St. Valentine’s Day Massacre
Today is the day where the minds of all young men and women drift towards one universal concept:
Anyone that’s read my posts should have realized this by now: I enjoy violence in anime. I like action scenes. I like blood and gore. I like seeing stuff blow up. My tastes obviously cover more ground that this basic, primal bloodlust, but violence is at the core of my anime fandom.
I’m one of those “old” fans that got into this hobby back in the mid-90’s. My awareness of anime came from two sources: comic book magazines and video game magazines. I would read articles about stuff like Akira, Robot Carnival, and other similar Japanese movies and TV shows in comic magazine and I learned about Dragonball Z, Sailor Moon, and other shows by reading import game reviews in Electronic Gaming Monthy. I was fascinated by this stuff due to the fact that these series were described as being considerably more violent and action-packed than the cartoons we got in the US. I was already a fan of Aeon Flux (still my all-time favorite piece of animation, anime or otherwise) due to seeing it on Liquid Television, so I was eager to get my hands on more cartoons with a similar style.
Anime was hard to find at the time. I knew a few comic stores sold tapes, but I was a jobless high school student who didn’t get much in the way of allowance and I wasn’t willing to shell out a month’s worth of comic money to get a cassette tape with two episodes on it. I probably knew about anime for a year or so before local video stores started carrying a small selection of anime tapes. Once I realized this, I managed to get my hands on my first anime tape: Project A-Ko.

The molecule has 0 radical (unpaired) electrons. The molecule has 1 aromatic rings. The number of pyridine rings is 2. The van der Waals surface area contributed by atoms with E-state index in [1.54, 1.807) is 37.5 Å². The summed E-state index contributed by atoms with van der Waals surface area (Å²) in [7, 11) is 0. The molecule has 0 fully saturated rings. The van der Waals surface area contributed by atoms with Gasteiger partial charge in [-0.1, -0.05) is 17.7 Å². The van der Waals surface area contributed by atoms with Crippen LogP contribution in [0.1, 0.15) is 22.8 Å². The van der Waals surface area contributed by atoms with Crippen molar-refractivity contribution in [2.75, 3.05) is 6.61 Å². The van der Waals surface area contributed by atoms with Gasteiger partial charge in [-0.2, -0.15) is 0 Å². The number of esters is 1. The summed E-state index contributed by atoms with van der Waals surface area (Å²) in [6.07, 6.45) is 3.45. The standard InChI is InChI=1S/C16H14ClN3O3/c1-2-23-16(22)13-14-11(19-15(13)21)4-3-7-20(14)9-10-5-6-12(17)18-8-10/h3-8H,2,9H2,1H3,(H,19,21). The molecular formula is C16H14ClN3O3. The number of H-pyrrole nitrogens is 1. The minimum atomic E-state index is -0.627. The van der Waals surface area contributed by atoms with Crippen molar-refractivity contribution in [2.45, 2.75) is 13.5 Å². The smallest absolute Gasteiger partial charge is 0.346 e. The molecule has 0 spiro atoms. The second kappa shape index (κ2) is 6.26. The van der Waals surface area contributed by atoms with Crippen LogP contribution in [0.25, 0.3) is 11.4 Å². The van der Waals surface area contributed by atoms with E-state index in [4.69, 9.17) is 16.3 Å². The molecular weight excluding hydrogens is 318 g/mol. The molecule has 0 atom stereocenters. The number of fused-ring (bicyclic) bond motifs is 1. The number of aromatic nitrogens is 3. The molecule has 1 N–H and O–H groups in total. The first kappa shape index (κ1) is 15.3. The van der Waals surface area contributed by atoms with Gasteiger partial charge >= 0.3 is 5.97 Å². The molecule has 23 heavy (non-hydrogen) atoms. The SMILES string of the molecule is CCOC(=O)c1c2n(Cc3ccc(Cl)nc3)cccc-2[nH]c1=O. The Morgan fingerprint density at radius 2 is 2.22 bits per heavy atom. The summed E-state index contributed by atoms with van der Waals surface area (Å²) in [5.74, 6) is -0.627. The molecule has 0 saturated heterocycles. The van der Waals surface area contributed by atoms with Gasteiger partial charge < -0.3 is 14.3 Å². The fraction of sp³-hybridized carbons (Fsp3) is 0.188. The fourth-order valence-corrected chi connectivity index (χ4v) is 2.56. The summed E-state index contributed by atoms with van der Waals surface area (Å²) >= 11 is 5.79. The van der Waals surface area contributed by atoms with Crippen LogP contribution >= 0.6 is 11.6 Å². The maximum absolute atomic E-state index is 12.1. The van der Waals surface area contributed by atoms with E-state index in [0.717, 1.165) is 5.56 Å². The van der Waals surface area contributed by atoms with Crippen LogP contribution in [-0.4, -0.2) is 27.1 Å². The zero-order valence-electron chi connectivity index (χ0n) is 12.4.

At the time I had no idea tha A-Ko was meant to be a parody. I knew it was supposed to be a comedy, but I soaked it all in as if it was presenting everything “straight-faced.” I didn’t quite grasp that Mari’s “yatatatata!” flying fists of fury were a Fist of the North Star rift. I’d heard of FotNS, but wasn’t the least bit versed in it to catch the reference. The other references flew right over my head as well, but I still loved it. For a teenaged kid who had only seen Aeon Flux and Heavy Metal, it was like being in heaven. “Finally! There’s more cartoons out there that aren’t just cute animals doing funny stuff!”
Since A-Ko fed my lust for shit blowing up good and people beating each other over the head (while also satiating other desires, like laughing at funny stuff), it was pretty much a matter of love at first sight between me and anime. At that point in time, as far as I knew, this was the true nature of anime. Anime was about people fighting other people, shooting lasers at robots, and aliens fighting humans. That love for Project A-Ko led me to watching many of the classics from that era: Akira, Ghost in the Shell, Vampire Hunter D, Wicked City, Ninja Scroll, and so on. And with each passing fling my love for anime grew exponentially.
And that’s why I dedicate this valentine to my love of anime. On this day when a Catholic saint was brutally murdered, and when Al Capone mercilessly massacred a group of rival gangsters, I wish to celebrate my ever-living lust for anime violence. May I see many more decapatations, blood spurts, mass slaughters, and main character deaths.
Be Mine, Anime Violence